Competition authority warns estate agents and newspaper publishers over competition law

Competition authority warns estate agents and newspaper publishers over competition law


Author: Sarah Livestro

Applies to: UK wide

The Competition and Markets Authority (CMA) has issued two open letters, one to the property industry and one to newspaper publishers, reminding them that they must comply with competition law.

The competition regulator's warning came after it imposed fines of over £735,000 on a number of estate agents, their trade association and a newspaper for agreeing not to publish estate agents' fees. In a related move, it has also sent individual letters to a number of estate agents it suspects of having entered into similar anti-competitive agreements.

The CMA's investigation uncovered evidence that members of a local estate agents' trade organisation in Hampshire had agreed not to advertise fees or to make any reference to their fees or discounts in a local newspaper - the Surrey and Hants Star Courier. The newspaper also agreed that it would reject any advertisements from estate agents that referred to their fees or to discounts.

In its open letters, the CMA draws attention to three important points:

  • that an agreement between competitors not to advertise prices, including fees and discounts, is likely to infringe competition law. It notes that consumers drive competition when they are able to shop around for the best deals. If their access to price information is restricted, then their ability to find the most competitively priced products is limited, which in turn reduces incentives for sellers to be more competitive. A business can, of course, decide not to advertise its own fees or discounts, but this decision must be its own. It must not discuss this with its competitors or other companies, such as newspapers or online portals. And newspapers must not encourage or facilitate agreements between competitors not to advertise prices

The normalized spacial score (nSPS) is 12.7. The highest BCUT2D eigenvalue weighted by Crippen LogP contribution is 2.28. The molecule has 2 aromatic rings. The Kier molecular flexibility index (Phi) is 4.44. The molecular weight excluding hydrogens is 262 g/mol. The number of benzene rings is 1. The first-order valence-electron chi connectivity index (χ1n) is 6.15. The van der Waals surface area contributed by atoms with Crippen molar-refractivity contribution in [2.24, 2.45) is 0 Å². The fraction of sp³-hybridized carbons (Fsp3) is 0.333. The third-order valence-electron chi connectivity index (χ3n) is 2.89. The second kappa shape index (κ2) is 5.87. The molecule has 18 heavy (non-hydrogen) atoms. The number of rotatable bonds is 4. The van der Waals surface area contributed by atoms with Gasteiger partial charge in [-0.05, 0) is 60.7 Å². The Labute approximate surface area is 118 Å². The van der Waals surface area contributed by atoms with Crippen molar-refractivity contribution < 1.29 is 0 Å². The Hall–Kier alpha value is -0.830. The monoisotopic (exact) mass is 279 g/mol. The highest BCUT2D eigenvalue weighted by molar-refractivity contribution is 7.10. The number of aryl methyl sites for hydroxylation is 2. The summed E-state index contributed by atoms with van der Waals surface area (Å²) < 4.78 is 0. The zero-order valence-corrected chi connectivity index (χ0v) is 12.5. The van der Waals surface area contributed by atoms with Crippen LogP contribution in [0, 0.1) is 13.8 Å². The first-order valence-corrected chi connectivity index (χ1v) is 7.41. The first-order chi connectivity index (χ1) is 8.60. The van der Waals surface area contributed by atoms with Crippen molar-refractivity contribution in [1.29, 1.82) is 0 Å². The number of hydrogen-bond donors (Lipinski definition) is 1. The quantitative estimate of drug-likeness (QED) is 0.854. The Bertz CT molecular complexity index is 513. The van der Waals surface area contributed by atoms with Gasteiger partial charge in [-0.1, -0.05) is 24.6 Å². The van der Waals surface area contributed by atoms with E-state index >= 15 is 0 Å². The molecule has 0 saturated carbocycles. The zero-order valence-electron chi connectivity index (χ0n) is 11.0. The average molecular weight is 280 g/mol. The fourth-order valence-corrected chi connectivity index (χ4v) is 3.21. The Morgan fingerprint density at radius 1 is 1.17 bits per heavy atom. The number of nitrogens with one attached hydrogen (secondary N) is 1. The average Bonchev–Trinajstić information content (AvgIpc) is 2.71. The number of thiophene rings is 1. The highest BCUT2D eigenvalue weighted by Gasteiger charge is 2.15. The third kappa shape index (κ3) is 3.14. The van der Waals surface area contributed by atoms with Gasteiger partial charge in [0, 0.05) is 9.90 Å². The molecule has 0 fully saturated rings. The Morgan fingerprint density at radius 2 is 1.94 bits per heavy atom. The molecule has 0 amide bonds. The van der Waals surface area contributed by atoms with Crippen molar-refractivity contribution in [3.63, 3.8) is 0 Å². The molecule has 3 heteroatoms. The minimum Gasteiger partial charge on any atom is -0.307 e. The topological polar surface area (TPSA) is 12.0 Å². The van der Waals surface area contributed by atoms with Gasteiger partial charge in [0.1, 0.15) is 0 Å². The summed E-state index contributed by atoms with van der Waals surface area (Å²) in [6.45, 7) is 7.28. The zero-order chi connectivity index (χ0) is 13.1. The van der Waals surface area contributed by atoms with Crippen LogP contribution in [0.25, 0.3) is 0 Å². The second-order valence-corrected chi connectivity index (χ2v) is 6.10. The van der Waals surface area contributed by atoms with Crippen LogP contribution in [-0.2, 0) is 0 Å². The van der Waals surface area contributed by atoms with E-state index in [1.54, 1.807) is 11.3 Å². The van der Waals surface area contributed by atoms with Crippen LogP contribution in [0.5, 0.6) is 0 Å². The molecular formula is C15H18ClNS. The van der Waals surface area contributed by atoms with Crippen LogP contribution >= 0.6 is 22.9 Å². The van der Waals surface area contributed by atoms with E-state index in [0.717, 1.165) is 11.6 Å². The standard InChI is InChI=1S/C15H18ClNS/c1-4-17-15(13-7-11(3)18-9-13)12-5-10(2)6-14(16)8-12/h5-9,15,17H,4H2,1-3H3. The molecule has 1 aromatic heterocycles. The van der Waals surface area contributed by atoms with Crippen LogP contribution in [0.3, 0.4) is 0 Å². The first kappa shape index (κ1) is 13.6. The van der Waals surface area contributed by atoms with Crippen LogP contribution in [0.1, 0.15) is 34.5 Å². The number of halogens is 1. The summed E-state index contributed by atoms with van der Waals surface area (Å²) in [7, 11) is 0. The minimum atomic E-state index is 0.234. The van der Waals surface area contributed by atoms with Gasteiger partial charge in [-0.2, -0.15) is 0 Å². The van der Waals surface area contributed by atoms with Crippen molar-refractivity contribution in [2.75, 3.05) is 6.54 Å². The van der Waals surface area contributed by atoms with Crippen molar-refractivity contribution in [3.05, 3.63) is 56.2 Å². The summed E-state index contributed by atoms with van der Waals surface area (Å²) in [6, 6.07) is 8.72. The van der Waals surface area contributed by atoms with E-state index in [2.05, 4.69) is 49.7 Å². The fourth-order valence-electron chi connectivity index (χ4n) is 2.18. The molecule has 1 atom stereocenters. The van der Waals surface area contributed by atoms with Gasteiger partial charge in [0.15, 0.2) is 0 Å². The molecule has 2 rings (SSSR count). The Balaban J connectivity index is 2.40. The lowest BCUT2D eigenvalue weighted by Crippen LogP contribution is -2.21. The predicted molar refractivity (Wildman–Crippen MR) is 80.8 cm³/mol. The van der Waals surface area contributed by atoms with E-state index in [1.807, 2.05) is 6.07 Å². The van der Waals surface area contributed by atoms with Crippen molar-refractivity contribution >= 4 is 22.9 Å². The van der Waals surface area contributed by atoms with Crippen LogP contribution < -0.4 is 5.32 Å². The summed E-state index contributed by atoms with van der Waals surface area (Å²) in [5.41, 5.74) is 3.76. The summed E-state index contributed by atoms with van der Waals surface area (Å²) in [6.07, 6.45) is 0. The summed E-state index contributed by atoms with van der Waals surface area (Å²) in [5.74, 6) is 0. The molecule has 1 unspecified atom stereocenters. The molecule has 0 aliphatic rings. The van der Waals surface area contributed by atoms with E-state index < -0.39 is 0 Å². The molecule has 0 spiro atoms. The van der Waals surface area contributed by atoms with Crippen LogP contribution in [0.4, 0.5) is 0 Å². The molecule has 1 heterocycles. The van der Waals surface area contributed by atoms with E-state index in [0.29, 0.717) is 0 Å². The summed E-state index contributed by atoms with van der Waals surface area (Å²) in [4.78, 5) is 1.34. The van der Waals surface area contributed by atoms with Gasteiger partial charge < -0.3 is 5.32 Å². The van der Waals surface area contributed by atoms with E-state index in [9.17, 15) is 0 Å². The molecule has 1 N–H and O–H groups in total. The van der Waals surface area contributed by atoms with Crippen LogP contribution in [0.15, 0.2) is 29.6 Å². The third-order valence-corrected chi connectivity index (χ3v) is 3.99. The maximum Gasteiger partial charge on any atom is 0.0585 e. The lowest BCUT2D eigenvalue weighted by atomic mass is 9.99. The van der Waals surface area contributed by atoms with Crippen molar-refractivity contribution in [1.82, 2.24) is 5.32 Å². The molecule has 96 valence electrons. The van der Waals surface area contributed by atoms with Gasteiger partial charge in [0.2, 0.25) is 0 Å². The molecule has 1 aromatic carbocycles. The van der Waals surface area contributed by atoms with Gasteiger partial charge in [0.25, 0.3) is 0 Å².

• that trade associations can break competition law if they behave in a way that limits the commercial freedom of their members. Trade associations can be fined by the CMA in the same way as individual companies, and companies cannot avoid competition law penalties by blaming the breach on the actions of the trade association
  • that the consequences of infringing competition law can be severe and companies that break the rules can be fined up to 10% of their worldwide group turnover. In addition, the company directors may be disqualified for up to 15 years and individuals who commit the most serious competition law breaches may face prosecution and up to five years in prison

Commenting on this case, the CMA has again underlined how important it is for businesses to create a competition compliance culture within their organisations. A business whose employees understand the requirements of the competition law rules are less likely to find themselves on the receiving end of a costly CMA investigation.


This document is for informational purposes only and does not constitute legal advice. It is recommended that specific professional advice is sought before acting on any of the information given.